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Motoring: MGB - 1962

The MGB is without question the most successful British made sports car ever, not only because it did everything it was made to do so well, it was affordable, had timeless good looks and extended the appeal of the open top roadster from beyond the diehard motorist enthusiast to the avaerge man in the street. The reason for its success is that it has every single ingredient of the classic British roadster. It has a beautiful and pure shape and vintage rear drive handling that is forgiving, it's also simple and robust. It isn't fast by modern standards (at least in four cylinder variants), but its engine has enough torque, even for the enthusiastic driver. And though it is extremely popular with over half a million produced, it's rare enough to make you feel different in the every day ocean of modern tin boxes.

The MGB was launched in September 1962 as the logical development of it successor of the MGA. In place of the MGA's separate chassis was MG's first unitary bodyshell which made the car stiffer than other contemporary sports cars, although it made it rather heavy too. Its mechanical components were mainly based on the MGA's parts, the main difference being a 1.8 liter evolution of BMC's B series engine. Even its taillights were borrowed to keep costs down - from the Morris 1100.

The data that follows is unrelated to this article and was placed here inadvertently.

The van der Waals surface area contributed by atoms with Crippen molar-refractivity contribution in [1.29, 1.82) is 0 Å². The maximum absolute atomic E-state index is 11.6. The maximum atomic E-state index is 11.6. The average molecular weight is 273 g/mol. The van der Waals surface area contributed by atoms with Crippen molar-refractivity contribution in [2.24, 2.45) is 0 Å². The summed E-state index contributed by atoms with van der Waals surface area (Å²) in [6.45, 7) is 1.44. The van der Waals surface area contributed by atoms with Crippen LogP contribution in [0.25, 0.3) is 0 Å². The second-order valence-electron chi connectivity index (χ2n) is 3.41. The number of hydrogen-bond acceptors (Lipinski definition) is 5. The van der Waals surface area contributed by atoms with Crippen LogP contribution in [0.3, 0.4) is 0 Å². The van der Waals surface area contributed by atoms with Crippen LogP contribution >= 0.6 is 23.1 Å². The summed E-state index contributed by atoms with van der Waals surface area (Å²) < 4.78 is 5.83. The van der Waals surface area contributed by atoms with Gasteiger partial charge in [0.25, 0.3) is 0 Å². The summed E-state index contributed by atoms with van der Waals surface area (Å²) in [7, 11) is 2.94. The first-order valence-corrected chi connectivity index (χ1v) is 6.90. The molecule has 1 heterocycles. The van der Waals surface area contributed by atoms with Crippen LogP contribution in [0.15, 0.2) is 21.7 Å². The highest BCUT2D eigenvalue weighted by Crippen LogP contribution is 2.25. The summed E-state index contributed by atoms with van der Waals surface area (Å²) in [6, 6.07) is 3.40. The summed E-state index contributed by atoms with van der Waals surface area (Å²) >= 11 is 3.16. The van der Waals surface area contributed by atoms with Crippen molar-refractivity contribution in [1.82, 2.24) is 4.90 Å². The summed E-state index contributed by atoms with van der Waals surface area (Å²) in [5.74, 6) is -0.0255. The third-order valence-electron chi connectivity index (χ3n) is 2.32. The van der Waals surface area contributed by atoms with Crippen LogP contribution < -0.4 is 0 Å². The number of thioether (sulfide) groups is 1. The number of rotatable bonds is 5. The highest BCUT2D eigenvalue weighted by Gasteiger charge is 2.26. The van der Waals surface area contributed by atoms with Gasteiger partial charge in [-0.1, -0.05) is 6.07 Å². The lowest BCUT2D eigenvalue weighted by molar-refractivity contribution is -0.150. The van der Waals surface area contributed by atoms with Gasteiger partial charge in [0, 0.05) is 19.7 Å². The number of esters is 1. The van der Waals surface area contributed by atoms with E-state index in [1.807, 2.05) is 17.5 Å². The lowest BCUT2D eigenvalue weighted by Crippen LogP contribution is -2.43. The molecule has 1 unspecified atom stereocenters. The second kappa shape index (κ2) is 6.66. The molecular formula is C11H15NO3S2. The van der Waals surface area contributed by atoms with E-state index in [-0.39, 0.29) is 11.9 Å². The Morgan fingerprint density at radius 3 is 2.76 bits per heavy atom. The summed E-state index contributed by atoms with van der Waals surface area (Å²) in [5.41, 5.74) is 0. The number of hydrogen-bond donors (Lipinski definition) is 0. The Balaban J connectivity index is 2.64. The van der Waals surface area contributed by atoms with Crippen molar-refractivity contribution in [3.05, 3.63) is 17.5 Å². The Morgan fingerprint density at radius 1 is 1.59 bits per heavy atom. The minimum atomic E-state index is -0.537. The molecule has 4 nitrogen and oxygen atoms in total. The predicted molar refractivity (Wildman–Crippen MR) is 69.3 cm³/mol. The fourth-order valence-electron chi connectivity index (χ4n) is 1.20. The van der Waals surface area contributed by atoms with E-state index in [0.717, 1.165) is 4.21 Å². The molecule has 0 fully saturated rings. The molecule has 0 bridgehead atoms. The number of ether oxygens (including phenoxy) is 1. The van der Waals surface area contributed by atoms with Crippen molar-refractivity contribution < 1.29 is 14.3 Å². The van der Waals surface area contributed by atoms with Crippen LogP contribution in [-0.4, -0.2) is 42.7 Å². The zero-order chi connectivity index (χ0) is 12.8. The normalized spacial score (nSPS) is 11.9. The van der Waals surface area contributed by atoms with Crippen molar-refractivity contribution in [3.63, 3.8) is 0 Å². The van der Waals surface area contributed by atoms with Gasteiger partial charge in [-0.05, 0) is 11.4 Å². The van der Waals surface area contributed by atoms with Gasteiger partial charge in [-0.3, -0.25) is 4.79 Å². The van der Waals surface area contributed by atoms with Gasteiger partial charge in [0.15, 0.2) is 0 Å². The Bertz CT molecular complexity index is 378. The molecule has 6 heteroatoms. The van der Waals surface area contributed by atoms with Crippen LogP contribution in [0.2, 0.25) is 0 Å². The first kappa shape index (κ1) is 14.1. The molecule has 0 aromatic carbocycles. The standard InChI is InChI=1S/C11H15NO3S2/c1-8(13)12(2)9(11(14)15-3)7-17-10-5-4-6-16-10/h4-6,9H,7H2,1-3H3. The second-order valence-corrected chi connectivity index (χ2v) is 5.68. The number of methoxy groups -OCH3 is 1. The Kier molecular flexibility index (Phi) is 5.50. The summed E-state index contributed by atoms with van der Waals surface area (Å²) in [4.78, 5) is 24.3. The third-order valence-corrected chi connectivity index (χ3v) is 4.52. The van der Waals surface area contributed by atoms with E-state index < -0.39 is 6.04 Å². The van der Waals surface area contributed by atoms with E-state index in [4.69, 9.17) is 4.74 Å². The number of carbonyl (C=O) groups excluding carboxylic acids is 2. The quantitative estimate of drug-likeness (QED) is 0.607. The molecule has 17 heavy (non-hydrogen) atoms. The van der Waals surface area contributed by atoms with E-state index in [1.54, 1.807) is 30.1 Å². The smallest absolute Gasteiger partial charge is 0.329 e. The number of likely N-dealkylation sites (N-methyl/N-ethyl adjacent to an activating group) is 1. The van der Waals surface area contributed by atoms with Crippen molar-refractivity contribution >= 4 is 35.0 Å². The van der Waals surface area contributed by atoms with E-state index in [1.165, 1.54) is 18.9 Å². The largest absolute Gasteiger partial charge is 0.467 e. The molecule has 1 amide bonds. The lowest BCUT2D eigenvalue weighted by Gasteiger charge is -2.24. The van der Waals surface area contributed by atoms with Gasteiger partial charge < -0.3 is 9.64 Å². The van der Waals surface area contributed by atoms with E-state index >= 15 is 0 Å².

Its advantage compared to its forbear was an unprecedented level of comfort for a traditional sports car, which makes the B usable even today as everyday transport. Differences include softer suspension, wind up windows, better seats, bigger boot and cockpit. The MGB GT (photo above left) became the fastest selling MG of all time. Another important feature to its success was that it shared many parts such as dashboard switches and dials, door handles and tail lights with other BMC vehicles, which brought the cost of manufacture and hence the retail price down to a level that made it affordable for everyone and made it relatively inexpensive to get back on the road after an accident.

1978 MGB roadster
As with most cars which enjoy a long production run, the first model is by far the best looking and subsequent changes to the original shape have resulted in a less attractive looking vehicle with every change, particularly around the grille (above right). The original roadster and the MGB GT with its factory built hardtop are the best proportioned in terms of design and the most sought after models among collectors today.

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